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Trudeau government pushes Trans Mountain decision until summer

Unless the federal government can sufficiently placate first nations and environmental groups, Canadians may never see this pipeline built.

The Trudeau government has announced another delay in the long-awaited decision on the Trans Mountain pipeline extension.

Purchased by the federal government last year from Kinder Morgan, Natural Resources Minister Amarjeet Sohi said the further delay is for more consultation with indigenous groups.

“Our obligation is to ensure that we are engaging in a meaningful two-way dialogue,” he said.

“That we are listening to concerns, that we are offering accommodations.”

The National Energy Board, after endorsing the project, gave the federal government 90 days to decide whether the pipeline extension can be approved for not.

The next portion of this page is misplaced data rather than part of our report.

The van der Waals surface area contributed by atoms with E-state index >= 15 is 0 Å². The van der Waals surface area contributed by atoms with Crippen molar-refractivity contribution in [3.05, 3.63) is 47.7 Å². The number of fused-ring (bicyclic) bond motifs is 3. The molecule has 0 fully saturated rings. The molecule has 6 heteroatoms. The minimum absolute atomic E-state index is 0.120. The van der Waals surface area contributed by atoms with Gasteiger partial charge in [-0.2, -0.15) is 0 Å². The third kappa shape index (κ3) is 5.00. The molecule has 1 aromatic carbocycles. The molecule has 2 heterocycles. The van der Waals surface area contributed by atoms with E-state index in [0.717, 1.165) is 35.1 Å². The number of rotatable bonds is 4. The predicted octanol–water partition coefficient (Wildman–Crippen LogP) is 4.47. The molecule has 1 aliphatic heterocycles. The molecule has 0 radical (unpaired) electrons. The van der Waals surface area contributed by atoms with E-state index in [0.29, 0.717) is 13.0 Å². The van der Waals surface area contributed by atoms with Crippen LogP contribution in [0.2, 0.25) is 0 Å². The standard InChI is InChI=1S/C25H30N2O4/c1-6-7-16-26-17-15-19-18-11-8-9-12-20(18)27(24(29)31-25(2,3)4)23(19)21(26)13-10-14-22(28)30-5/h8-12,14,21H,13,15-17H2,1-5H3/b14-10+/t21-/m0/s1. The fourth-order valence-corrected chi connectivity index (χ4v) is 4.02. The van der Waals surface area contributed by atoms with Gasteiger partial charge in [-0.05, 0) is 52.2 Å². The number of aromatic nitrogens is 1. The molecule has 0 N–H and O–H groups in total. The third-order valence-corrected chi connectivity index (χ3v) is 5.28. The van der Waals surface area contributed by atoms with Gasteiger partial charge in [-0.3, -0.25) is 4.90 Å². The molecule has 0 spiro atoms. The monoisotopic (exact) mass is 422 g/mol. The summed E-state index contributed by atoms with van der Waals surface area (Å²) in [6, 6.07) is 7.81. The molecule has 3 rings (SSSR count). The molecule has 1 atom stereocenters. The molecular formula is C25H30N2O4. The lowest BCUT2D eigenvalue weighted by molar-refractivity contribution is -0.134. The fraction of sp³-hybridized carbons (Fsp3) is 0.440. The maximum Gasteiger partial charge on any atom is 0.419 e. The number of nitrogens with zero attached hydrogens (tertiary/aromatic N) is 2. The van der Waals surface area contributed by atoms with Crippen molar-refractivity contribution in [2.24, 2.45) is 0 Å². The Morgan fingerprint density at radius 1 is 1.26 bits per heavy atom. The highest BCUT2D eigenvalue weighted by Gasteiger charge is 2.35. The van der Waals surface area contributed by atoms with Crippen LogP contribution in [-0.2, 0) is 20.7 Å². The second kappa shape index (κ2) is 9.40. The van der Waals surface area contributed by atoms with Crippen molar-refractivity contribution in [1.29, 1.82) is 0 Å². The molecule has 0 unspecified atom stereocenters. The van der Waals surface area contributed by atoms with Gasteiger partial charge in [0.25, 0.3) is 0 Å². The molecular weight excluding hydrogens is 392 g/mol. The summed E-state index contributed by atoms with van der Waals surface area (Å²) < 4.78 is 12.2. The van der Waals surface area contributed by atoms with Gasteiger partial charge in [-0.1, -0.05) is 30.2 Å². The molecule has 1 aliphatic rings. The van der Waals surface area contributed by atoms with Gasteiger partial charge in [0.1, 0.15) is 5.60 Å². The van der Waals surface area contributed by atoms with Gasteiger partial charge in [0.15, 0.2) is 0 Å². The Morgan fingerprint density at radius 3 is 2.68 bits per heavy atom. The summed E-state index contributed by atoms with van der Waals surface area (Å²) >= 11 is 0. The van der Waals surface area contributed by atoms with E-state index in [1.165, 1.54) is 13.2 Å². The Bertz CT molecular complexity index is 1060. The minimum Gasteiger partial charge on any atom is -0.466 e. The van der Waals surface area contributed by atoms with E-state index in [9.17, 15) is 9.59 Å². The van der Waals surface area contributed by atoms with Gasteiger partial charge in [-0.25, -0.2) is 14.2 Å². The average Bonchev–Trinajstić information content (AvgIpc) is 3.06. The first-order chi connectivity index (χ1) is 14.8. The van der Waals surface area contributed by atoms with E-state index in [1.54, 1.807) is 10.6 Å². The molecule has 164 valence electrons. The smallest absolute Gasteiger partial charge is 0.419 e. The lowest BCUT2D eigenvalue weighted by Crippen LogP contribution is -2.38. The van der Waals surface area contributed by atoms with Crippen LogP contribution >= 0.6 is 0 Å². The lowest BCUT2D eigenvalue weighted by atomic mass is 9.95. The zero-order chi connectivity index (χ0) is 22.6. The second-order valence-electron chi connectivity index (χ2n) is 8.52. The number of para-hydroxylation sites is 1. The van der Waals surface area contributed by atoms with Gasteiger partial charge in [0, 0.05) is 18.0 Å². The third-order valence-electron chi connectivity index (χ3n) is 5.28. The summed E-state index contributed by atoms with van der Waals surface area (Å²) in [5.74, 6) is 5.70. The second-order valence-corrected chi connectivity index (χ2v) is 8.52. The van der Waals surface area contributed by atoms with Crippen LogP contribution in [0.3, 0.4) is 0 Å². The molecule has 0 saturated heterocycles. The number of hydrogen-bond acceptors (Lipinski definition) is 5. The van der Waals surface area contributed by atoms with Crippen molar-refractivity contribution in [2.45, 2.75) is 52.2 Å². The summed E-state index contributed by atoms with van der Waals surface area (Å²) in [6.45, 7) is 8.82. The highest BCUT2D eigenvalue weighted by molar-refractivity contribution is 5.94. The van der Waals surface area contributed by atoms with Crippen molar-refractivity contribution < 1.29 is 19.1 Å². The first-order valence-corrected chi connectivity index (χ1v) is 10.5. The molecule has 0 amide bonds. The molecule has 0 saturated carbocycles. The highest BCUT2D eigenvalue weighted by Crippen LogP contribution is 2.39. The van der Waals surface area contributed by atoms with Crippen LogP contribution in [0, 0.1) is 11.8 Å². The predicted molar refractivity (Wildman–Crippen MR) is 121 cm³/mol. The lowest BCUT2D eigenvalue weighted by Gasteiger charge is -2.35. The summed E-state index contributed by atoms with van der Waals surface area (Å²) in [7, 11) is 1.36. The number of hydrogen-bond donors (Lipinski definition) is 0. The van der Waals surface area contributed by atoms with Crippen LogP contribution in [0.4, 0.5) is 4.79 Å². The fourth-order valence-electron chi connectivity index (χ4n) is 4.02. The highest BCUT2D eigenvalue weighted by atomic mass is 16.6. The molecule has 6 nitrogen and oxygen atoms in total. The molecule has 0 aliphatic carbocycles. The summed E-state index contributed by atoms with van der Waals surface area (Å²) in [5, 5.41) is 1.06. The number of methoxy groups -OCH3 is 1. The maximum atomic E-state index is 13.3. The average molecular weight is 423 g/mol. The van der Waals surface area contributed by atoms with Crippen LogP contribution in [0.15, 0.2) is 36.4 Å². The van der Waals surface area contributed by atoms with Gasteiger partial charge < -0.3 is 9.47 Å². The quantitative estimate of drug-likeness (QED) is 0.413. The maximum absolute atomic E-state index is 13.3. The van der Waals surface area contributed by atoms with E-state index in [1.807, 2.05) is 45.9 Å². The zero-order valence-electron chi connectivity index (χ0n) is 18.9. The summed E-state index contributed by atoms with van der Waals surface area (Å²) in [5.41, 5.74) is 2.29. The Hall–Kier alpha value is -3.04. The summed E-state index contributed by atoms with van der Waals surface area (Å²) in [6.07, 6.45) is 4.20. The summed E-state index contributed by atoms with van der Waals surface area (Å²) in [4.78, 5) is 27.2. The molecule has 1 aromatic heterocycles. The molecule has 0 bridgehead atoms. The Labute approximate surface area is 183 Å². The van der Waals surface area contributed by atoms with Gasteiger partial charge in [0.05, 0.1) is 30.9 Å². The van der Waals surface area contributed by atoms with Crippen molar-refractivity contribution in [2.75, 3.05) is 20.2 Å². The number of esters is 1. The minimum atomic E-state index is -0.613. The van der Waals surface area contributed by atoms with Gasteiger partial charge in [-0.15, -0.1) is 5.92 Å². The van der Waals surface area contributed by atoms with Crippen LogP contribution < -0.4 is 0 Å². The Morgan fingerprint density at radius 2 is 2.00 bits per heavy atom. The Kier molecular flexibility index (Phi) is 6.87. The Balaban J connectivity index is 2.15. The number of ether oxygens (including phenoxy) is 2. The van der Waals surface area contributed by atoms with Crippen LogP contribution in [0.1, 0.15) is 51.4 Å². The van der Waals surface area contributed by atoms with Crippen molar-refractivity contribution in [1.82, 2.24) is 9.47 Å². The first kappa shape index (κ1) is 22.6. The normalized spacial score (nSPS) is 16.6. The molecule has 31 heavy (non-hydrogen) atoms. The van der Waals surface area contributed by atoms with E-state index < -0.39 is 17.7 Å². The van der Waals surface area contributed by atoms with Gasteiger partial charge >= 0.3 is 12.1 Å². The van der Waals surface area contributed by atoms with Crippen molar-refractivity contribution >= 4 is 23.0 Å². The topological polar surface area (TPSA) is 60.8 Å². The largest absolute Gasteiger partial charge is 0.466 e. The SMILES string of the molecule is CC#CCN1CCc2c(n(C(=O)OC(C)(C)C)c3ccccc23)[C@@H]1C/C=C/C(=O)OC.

The new delay, now June 18, well exceeds that 90 days period.

Conservative Natural resources critic Shannon Stubbs blasted the latest announcement.

“Today’s announcement, two days after the Alberta election and the day before the Easter long weekend, confirms that the Liberals have no plan to get the Trans Mountain expansion built,” she said.

“The Liberals never had a plan to meet the 90-day deadline to make a decision.”

The delay until June 18 will ensure that the House of Commons will have wrapped up for the summer by the time the final decision is made.

Trans Mountain was purchased last year by the federal government for $4.5 billion, paying over $1 billion more than it was worth.

Despite claiming to require more consultation with indigenous people, many first nations are upset with the government’s handling of the project.

Stephen Buffalo, CEO of the Indian Resource Council, a group of 134 First Nations with oil and gas resources on their land, expressed his concerns in an interview with CTV.

“The Indian Resource Council has reached out to Minister Sohi and has been ignored,” Buffalo said.

“The Minister of Finance laughed at me when I said ‘we should talk about this pipeline’. He said ‘there’s no pipeline to talk about’,” Buffalo continued.

Unless the federal government can sufficiently placate first nations and environmental groups, Canadians may never see this pipeline built.

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